The Tikwalus Heritage Trail officially opened last Friday in the Fraser Canyon.
Canadian senators Lillian Quan Dyck and Vivienne Poy joined Spuzzum First Nation, New Pathways to Gold Society, and the Hope Mountain Centre to celebrate the completion of the $98,000 project to restore the 12-kilometre loop on Lake Mountain. The trailhead is located one kilometre north of Alexandra Bridge on Highway 1.
The project is a part of New Pathways Heritage Trails Program, which is provincially funded by the Ministry of Jobs, Tourism and Investment. It is also federally supported by Western Economic Diversification, Canadian Heritage, and National Trails Coalition.
Improvements to the Tikwalus Heritage Trail include a refurbished campsite, six new geocache locations, and the installation of eight interpretive signs showcasing the historical influence of the route.
“Through this project we’ve been able to repatriate the history and significance of this trail to the Nlaka’pamux Nation, and Spuzzum First Nation in particular, and to illustrate how the Hudson’s Bay Company fits in as a small part of a much bigger story in the development of the province as we know it today,” said Michael Klassen, an archeologist with Klahanee Heritage Research.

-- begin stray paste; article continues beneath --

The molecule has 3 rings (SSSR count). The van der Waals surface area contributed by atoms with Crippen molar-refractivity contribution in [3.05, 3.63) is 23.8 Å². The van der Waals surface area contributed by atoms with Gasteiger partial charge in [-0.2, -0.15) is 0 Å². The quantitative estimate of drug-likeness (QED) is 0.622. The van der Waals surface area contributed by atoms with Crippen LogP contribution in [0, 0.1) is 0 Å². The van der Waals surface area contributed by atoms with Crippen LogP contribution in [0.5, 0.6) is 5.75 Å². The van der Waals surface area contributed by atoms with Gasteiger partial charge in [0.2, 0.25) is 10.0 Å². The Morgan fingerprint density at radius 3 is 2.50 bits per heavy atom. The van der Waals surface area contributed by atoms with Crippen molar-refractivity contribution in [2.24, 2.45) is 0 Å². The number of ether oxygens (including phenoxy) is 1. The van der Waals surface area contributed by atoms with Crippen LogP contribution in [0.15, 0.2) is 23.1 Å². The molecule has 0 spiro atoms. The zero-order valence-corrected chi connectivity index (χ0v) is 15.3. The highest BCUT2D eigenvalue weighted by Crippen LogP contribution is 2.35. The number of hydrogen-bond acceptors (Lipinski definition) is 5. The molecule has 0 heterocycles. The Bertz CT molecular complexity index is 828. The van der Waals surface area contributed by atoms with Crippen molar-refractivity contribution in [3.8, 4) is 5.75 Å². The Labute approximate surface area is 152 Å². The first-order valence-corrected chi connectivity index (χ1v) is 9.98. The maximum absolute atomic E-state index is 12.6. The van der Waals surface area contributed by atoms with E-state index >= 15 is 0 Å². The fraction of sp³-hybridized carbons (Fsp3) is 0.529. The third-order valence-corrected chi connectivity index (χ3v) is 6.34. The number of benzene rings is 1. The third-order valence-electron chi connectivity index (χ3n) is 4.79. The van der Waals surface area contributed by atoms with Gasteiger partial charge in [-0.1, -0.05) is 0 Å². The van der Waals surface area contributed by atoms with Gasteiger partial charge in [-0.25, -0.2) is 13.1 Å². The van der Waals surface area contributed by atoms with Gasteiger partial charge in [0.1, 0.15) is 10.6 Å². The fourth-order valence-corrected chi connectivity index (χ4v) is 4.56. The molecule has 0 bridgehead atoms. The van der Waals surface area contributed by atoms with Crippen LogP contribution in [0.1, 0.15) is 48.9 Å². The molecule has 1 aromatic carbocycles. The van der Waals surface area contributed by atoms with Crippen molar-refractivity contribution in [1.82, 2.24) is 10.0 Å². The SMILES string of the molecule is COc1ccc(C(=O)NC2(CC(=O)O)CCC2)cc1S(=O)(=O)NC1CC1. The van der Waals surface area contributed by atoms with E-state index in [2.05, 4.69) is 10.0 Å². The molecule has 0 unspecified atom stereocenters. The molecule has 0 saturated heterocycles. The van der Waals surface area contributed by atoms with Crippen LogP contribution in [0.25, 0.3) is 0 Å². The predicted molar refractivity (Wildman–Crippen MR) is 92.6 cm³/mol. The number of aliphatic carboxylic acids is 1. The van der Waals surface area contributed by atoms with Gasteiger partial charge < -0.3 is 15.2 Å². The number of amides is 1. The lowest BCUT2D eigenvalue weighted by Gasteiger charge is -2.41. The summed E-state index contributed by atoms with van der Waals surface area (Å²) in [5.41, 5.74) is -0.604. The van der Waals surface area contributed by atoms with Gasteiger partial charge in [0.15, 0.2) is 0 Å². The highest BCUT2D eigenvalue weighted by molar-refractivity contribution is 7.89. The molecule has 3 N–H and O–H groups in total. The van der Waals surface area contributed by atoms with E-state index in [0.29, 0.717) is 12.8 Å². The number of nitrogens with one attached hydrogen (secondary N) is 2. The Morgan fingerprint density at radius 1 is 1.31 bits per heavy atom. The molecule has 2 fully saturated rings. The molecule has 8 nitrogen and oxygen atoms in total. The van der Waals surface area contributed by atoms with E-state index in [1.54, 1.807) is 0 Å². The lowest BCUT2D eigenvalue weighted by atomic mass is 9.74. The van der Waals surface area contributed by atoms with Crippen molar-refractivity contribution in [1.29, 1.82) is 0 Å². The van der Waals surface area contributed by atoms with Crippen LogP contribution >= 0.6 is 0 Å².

The Nlaka’pamux First Nation traveled the trail through the Fraser Canyon for thousands of years. It was used for hunting, trapping, plant gathering, and as a safe route that bypassed the sheer rock canyons at Hell’s Gate.
In 1946, the Oregon Treaty forced the Hudson’s Bay Company to look for an alternative route to the Pacific. Chief trader Alexander Caulfield Anderson enlisted the First Nations guides to show him the Tikwalus Heritage Trail in June 1847. The company expanded the trail into a “horse portage” and in 1848 sent the annual brigade down the rugged trail. Lack of food for the horses and the difficult water crossings resulted in 70 horses and 22 valuable packs being lost. The HBC abandoned the trail in favour of a route between Hope and Princeton.
A decade after the fur trade disaster, more than 30,000 gold seekers arrived in the Fraser Canyon and the trail was used to get pack trains from Spuzzum to Boston Bar. By 1863, the Cariboo Wagon Road was built and replaced with the Tikwalus Heritage Trail.
Upgrades to the trail are part of a larger restoration project for Alexandra Bridge Provincial Park. The next stage will focus on the Highway 1 pullout and include a revamped information kiosk, new picnic tables, wheelchair accessible washrooms, enhanced interpretive signs and trail upgrades. Repairs to Alexandra Bridge are also in the works.
Built for automobiles in 1926, the current bridge replaced the original wagon bridge of 1863. The structure requires repairs to bring it up to current building standards capable of carrying maintenance vehicles. Deterioration of cement and caps on the bridge towers that hold the cables in place specially need to be addressed. Terry Raymond, co-chair of New Pathways, said the recent assessment released by the Ministry of Transportation and Infrastructure noted that the bridge is safe to walk across but requires work in order to protect and preserve the structure. The repairs are estimated to cost $5-9 million.